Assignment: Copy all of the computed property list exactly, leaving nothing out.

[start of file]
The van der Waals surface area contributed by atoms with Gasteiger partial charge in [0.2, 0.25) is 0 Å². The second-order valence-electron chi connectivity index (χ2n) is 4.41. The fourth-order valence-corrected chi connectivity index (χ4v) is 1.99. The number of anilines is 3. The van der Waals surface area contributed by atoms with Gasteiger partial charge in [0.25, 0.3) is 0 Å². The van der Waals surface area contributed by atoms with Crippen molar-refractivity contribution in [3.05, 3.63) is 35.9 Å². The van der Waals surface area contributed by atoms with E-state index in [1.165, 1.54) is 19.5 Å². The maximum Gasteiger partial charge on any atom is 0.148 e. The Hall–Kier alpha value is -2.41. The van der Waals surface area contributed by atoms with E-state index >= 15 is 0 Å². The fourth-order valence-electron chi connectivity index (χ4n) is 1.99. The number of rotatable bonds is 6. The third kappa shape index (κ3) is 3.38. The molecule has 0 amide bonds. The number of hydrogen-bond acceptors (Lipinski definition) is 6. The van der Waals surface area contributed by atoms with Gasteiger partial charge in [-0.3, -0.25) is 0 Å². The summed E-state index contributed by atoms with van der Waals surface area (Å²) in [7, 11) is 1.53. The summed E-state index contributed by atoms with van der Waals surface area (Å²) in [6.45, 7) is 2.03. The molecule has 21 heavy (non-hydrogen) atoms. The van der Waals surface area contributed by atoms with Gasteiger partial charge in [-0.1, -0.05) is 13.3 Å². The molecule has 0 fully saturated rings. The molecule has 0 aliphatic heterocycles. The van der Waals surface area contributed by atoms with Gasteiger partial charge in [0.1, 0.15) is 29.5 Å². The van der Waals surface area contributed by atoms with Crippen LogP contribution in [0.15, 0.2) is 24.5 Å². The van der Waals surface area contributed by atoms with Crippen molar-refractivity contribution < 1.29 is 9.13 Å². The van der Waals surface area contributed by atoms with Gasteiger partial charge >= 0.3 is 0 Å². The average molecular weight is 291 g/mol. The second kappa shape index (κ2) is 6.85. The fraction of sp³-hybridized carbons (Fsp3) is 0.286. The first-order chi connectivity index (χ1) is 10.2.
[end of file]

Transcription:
The van der Waals surface area contributed by atoms with Gasteiger partial charge in [0.2, 0.25) is 0 Å². The second-order valence-electron chi connectivity index (χ2n) is 4.41. The fourth-order valence-corrected chi connectivity index (χ4v) is 1.99. The number of anilines is 3. The van der Waals surface area contributed by atoms with Gasteiger partial charge in [0.25, 0.3) is 0 Å². The van der Waals surface area contributed by atoms with Crippen molar-refractivity contribution in [3.05, 3.63) is 35.9 Å². The van der Waals surface area contributed by atoms with E-state index in [1.165, 1.54) is 19.5 Å². The maximum Gasteiger partial charge on any atom is 0.148 e. The Hall–Kier alpha value is -2.41. The van der Waals surface area contributed by atoms with E-state index >= 15 is 0 Å². The fourth-order valence-electron chi connectivity index (χ4n) is 1.99. The number of rotatable bonds is 6. The third kappa shape index (κ3) is 3.38. The molecule has 0 amide bonds. The number of hydrogen-bond acceptors (Lipinski definition) is 6. The van der Waals surface area contributed by atoms with Gasteiger partial charge in [-0.3, -0.25) is 0 Å². The summed E-state index contributed by atoms with van der Waals surface area (Å²) in [7, 11) is 1.53. The summed E-state index contributed by atoms with van der Waals surface area (Å²) in [6.45, 7) is 2.03. The molecule has 21 heavy (non-hydrogen) atoms. The van der Waals surface area contributed by atoms with Gasteiger partial charge in [-0.1, -0.05) is 13.3 Å². The molecule has 0 fully saturated rings. The molecule has 0 aliphatic heterocycles. The van der Waals surface area contributed by atoms with Gasteiger partial charge in [0.1, 0.15) is 29.5 Å². The van der Waals surface area contributed by atoms with Crippen LogP contribution in [0.15, 0.2) is 24.5 Å². The van der Waals surface area contributed by atoms with Crippen molar-refractivity contribution < 1.29 is 9.13 Å². The van der Waals surface area contributed by atoms with Gasteiger partial charge >= 0.3 is 0 Å². The average molecular weight is 291 g/mol. The second kappa shape index (κ2) is 6.85. The fraction of sp³-hybridized carbons (Fsp3) is 0.286. The first-order chi connectivity index (χ1) is 10.2.